Essentially, digital rights refer to our human rights, provided for in the Universal Declaration of Human Rights but also the European Convention on Human Rights, but exercised in a digital or online environment, using technological media. 


As we increasingly live online, from educating ourselves (right to education) to working (right to work) to shopping to socialising and entertaining, there has been an ongoing debate over whether we should regulate digital human rights as such, and especially whether access to the internet should be a right in itself.


Largely, we should be able to enjoy and exercise our rights in the same manner, both online and offline. Foremost, everyone should be able to use the internet in an affordable and non-discriminatory way (rights to access and non-discrimination), so as to access information and express our opinions freely (right to information and freedom of expression). Moreover, connectivity enables us to create online communities and develop online campaigns or support initiatives (freedom of assembly, association and participation), while keeping our identity private if we choose to do so (right to privacy and data protection); particular safeguards are instituted for the protection of children online.


While being an enabler of progress, technological advancement can also challenge the exercise of digital rights: data protection and privacy breaches, mass surveillance, algorithmic bias and discrimination, micro-targeting, online censorship, are just a few of the ways in which technology can be misused and infringe digital rights. This is especially critical in the case of young people, as they require increasing protection against cyberattacks, cyberbullying, abusive content moderation, data breaches, and other human rights infringements.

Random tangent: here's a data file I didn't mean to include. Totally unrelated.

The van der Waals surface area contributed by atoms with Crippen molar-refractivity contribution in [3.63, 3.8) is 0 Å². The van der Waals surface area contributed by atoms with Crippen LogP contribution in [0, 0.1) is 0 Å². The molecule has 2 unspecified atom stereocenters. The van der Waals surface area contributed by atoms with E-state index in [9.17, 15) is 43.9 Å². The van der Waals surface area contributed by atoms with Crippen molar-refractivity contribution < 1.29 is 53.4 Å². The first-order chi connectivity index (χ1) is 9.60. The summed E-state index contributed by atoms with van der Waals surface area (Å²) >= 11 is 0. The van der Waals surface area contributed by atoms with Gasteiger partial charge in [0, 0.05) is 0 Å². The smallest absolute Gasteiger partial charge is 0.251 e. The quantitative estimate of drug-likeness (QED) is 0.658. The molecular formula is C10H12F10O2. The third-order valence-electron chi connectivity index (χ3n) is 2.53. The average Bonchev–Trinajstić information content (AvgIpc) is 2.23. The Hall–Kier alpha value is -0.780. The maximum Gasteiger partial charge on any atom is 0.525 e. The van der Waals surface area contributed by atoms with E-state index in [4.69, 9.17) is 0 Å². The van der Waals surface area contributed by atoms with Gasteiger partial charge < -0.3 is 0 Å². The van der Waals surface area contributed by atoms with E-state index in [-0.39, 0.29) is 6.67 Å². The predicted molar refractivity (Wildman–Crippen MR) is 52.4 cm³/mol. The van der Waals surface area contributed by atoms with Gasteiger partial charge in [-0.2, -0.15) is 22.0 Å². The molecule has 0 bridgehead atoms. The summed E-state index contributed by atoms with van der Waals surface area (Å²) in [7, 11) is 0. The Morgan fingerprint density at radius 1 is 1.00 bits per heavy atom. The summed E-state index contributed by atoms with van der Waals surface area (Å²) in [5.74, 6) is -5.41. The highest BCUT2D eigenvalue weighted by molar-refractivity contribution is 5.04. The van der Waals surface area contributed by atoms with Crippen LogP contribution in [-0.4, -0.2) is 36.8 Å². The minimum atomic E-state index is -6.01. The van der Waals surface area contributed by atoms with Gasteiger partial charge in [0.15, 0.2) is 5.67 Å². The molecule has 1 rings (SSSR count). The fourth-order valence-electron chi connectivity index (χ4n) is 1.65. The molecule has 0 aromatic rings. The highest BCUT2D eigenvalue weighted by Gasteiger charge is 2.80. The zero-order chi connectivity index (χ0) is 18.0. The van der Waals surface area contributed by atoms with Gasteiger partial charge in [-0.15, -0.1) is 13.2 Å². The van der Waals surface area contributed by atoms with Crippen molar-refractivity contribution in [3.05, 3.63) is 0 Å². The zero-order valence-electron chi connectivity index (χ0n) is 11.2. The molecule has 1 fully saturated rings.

In order to avoid negative consequences and mitigate the risks, a multistakeholder approach to digital rights protection and regulation of rights in online environments needs to be adopted. State actors, but also academia, tech companies, private sector representatives, civil society and the youth sector should argue for technological safety, transparency and accountability, but also the robust and sustainable co-creation, design and deployment of technological innovation and digital transformation.


Irina Buzu
Irina Buzu

passionate about information technology, innovation, art and AI, Irina is pursuing her PhD research in international law, with a focus on AI regulation and digital creativity. She is currently a government advisor on AI and a delegate to the CoE Committee on AI on behalf of Moldova. Irina is also an emerging tech expert at Europuls, and as part of her research interests studies the intersection between algorithmic decision-making, ethics and public policy, aiming to understand and explore the functioning of the technology that enables algorithmic decision-making and how such technologies shape our worldview and influence our decisions.